Abjection, art and bare life

Research output: Chapter in Book/Report/Conference proceedingChapter

Abstract

In this essay John Lechte develops the idea of the abject as beyond objectification. Grounding his argument in Immanuel Kant’s conception of the beautiful as that which has no concept, Lechte asks if there can really be an art of the abject given the concept’s elusive status. He answers this question through an analysis of the film Sombre(Dir. Philippe Grandrieux, France, 1998). For Lechte, the abject “represents” a radical immanence. Abject art is therefore art that takes the non-object as its object. Grandrieux’s films, through their chiaroscuro cinematography, comprise works in which the medium of film appears to be foregrounded. The sombre lighting makes objects difficult to discern. This has led some commentators to contend that Grandrieux brings the materiality of film to the screen. Lechte, however, argues that materiality is always already screened, barred from us, by the very process of signification that seeks to capture it. In this light, if there is an abject element to Sombre it can only ever be evoked rather than clearly represented for to represent it would be to abolish it.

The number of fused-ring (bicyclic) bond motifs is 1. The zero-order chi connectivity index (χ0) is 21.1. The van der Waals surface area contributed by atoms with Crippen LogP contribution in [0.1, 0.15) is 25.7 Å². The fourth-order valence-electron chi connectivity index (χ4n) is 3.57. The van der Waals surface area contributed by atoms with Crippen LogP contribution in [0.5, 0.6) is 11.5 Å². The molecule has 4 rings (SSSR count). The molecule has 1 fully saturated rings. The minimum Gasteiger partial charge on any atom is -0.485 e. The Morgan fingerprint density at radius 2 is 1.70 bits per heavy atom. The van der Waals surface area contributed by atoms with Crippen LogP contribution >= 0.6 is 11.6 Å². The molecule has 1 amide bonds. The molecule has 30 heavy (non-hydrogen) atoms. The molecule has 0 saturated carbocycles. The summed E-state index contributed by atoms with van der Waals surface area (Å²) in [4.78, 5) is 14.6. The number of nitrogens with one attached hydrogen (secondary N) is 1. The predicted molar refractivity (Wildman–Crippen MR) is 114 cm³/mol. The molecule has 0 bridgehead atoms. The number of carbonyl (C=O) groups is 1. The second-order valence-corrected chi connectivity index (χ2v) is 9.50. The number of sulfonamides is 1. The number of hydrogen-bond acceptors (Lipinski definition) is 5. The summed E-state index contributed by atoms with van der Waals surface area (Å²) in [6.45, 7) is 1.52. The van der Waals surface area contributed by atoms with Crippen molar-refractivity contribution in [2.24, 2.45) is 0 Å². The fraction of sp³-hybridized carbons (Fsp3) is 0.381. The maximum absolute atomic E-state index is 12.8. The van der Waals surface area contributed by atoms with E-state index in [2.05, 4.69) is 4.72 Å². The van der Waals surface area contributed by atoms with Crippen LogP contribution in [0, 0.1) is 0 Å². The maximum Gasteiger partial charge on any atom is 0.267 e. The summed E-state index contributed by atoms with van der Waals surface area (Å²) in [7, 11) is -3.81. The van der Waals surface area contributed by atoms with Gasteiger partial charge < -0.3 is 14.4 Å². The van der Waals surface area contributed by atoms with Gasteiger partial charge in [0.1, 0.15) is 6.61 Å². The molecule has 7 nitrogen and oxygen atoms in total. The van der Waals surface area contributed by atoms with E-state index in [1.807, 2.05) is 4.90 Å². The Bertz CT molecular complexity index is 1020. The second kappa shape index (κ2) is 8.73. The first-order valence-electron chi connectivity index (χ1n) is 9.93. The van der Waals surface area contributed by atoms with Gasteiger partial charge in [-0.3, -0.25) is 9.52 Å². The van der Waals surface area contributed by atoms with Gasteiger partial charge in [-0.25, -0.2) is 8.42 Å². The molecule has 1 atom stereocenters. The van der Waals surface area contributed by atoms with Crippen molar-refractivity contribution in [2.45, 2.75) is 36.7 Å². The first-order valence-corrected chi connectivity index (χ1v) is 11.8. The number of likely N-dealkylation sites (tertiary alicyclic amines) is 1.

Original languageEnglish
Title of host publicationAbject visions
Subtitle of host publicationpowers of horror in art and visual culture
EditorsRina Arya, Nicholas Chare
Place of PublicationManchester
PublisherManchester University Press
Pages14-29
Number of pages16
ISBN (Print)9780719096280, 9780719096297
DOIs
Publication statusPublished - 2016

Keywords

  • Sombre (Dir. Philippe Grandrieux)
  • Kantian aesthetics
  • abjection
  • materiality of film
  • the non-object
  • French cinema
  • Julia Kristeva

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  • Cite this

    Lechte, J. (2016). Abjection, art and bare life. In R. Arya, & N. Chare (Eds.), Abject visions: powers of horror in art and visual culture (pp. 14-29). Manchester: Manchester University Press. https://doi.org/10.7228/manchester/9780719096280.003.0002